Eddie Turner:
Well, thank you for sharing that. That is insightful and good to know and boy, to see the way your work has unfolded. Now, leaders may want to know how they can prioritize their own knowledge around this area and build a resilience practice. What recommendations do you have?
Dr. Edy Greenblatt:
So, for individuals and organizations, the most important thing to solve a problem is to have the right questions. And so, if you have a model that helps you form the right questions, then you can get the solutions you need. So, in the book that I wrote, a book based on the research and the best practice from working with hundreds of organizations at the time and now it’s more than 100, so we kind of looked at what are the best practices and what are the things that people need to do to restore themselves. One is to have a model that’s useful. So, using a personal resource model, understanding that we’re trying to optimize resilience and energy and we’re not trying to reduce work or optimize home. So, one is understanding what restores and depletes you and then manage it. And the second is understanding there are three musketeers of resilience, some things that you need to know, to sort of make sure you get this diagnosis for yourself right. And we could talk about them another time and they’re in the book but, basically, you need to remember that we’re all different. What restores one person can deplete someone else. The next thing we need to know is that they change over time. So, it used to be that email was restorative and emails become depleting and you need to make sure that you are careful that you don’t conflate things that used to work that don’t work now. And the third thing, we talked about it, is make sure you’re diagnosing behaviors and conditions and don’t get lost in social tags. A commute is not by definition restorative or depleting. And in cases when suddenly your commute dries up like all a lot of us have been homebound for the COVID problem, it could be that one of the reasons it’s hard for you when you’re working at home is that your commute is actually restorative. And so, because you’re not commuting, you’re actually missing the time you listen to your favorite podcast, Eddie’s, or you’re missing the time where your body is going 50 miles an hour and you’re getting the kind of visual stimulation and proprioception stimulation that you normally don’t get. So, you want to not get stuck in the social tag. Don’t think that a run is a run. Running with your running group in the evening outside is not the same as running on the treadmill with your headset on. So, we want to not get stuck in the social tags and we want to stay focused on behaviors and conditions. So, for leaders and for organizations, we have a Restore Yourself Workshop that we do now virtually and in person to help people get the tools to be able to see what these techniques are, learn what are reliably restorative, there are very few reliable restorers because we’re all different, learn what sneaks up on you, what are your sneaky depleters, what sneaks up on you like emotional labor, managing your emotions is exhausting and we don’t think of it as being exhausting.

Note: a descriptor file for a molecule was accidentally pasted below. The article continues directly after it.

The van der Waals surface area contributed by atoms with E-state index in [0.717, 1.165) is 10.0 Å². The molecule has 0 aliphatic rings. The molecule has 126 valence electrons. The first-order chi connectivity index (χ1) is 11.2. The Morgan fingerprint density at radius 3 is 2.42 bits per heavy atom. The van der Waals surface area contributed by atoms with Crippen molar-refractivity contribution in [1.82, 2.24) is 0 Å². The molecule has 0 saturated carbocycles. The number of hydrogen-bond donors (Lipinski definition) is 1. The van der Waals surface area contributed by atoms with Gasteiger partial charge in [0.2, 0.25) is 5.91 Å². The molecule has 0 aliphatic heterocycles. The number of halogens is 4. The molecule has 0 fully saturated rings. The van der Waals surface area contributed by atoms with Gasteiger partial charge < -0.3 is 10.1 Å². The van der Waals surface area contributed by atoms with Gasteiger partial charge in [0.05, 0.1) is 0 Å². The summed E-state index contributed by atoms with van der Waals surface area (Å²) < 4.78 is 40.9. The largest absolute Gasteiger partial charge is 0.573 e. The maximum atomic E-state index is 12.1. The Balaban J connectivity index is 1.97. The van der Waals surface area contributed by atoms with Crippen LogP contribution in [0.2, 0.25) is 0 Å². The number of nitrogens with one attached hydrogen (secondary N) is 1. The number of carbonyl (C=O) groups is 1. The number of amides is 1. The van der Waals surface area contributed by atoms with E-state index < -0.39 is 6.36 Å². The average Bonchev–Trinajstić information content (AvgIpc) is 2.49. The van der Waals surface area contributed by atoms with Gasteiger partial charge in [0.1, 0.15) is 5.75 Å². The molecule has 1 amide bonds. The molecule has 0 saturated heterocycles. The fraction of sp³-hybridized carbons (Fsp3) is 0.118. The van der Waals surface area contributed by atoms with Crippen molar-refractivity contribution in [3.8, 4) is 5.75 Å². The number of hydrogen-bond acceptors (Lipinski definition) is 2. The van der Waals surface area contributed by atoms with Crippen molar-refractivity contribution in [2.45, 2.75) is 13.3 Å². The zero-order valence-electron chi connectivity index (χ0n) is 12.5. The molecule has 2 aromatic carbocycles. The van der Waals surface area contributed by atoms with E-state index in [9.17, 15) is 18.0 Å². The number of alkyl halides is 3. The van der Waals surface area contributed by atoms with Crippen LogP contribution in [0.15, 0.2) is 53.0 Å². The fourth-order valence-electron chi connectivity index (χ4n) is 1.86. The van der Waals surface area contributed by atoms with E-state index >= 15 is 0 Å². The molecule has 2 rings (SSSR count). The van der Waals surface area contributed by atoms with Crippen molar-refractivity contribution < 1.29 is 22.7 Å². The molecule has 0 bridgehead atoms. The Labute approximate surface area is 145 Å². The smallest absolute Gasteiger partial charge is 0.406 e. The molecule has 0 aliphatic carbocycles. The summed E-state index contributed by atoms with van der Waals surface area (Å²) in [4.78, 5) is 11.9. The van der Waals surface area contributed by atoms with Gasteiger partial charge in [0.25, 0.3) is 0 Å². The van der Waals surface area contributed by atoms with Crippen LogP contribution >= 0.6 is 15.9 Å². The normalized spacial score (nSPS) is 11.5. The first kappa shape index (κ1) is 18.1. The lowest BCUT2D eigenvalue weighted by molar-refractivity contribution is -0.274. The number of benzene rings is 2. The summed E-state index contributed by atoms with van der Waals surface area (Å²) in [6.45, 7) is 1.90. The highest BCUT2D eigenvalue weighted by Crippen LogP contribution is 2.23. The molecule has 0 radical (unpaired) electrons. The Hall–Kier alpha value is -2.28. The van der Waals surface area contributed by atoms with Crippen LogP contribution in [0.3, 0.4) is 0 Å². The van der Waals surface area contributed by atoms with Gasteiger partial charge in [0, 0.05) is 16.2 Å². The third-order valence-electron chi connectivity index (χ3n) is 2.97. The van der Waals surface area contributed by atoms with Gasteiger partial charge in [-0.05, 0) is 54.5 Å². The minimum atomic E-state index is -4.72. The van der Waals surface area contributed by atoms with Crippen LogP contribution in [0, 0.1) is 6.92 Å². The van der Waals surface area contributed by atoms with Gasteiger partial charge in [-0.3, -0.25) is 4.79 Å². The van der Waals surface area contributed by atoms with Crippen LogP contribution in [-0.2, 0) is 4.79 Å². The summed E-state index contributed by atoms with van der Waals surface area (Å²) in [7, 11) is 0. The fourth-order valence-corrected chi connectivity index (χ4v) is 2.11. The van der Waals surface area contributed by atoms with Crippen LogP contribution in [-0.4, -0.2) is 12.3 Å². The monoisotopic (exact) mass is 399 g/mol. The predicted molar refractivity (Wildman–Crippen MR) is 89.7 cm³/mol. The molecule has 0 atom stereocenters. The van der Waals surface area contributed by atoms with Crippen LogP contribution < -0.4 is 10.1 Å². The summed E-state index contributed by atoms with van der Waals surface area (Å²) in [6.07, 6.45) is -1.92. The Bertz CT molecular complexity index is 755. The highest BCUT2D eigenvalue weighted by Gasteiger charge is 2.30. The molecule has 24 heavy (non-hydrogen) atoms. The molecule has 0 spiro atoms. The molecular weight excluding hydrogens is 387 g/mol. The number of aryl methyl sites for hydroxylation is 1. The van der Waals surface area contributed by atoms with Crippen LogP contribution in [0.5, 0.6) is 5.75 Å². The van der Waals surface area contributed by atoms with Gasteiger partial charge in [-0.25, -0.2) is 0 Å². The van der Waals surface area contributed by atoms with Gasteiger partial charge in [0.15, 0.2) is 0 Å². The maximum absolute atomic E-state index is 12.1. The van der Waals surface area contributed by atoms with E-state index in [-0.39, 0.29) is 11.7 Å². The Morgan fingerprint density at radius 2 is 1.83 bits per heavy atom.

Eddie Turner:
That’s an interesting phrase. I’ve never heard that – ‘emotional labor’.
Dr. Edy Greenblatt:
So, emotional labor was a term coined by Arlie Hochschild when she was studying flight attendants. So, when a flight attendant is always being pleasant when what they want to do is wrap the seat belt around your neck, that’s emotional labor. It’s doing work, emotional work, to not express your emotions. And every minute we spend with other people, we have to regulate that. We don’t live in a society that permits emotional outbursts that are “inappropriate”. So, there are sneaky depleters we need to be aware of. And there are some things strategies for how you strategically insert little restorative breaks in your day and in your week to make sure you don’t actually accidentally cross below a threshold in which you become burnt out.
Eddie Turner:
Can you give us just one strategy?
Dr. Edy Greenblatt:
Okay, let’s do strategic sequencing. If you’re someone who likes to push to do all the hard stuff and then take a break, that’s the same as driving your car. If you fill your gas tank and your gas tank will get you 150 miles, that’s the same as saying “You know what, I really want to go 155 miles and then I’ll fill the tank.” Well, once you get to 120 miles or 140 miles, you’re starting to burn the gas that has all the gunkiness, all the impurities and the gas. So, you’re kind of running on fumes. Even if you do all the right things with your car, you’re sort of junking up the mechanism. And if you go below the burnout line, normal things don’t work. If you run out of gas, you mess up your catalytic converter and putting gas in the car isn’t enough. And that’s what happens when you push too far. So, make sure you restore yourself intermittently. Don’t keep pushing till you’re on fumes. Keep refilling your tank when you’re at half or when you’re at one quarter but don’t let yourself go too far below that in terms of physical energy, emotional energy, psychological energy, cognitive support.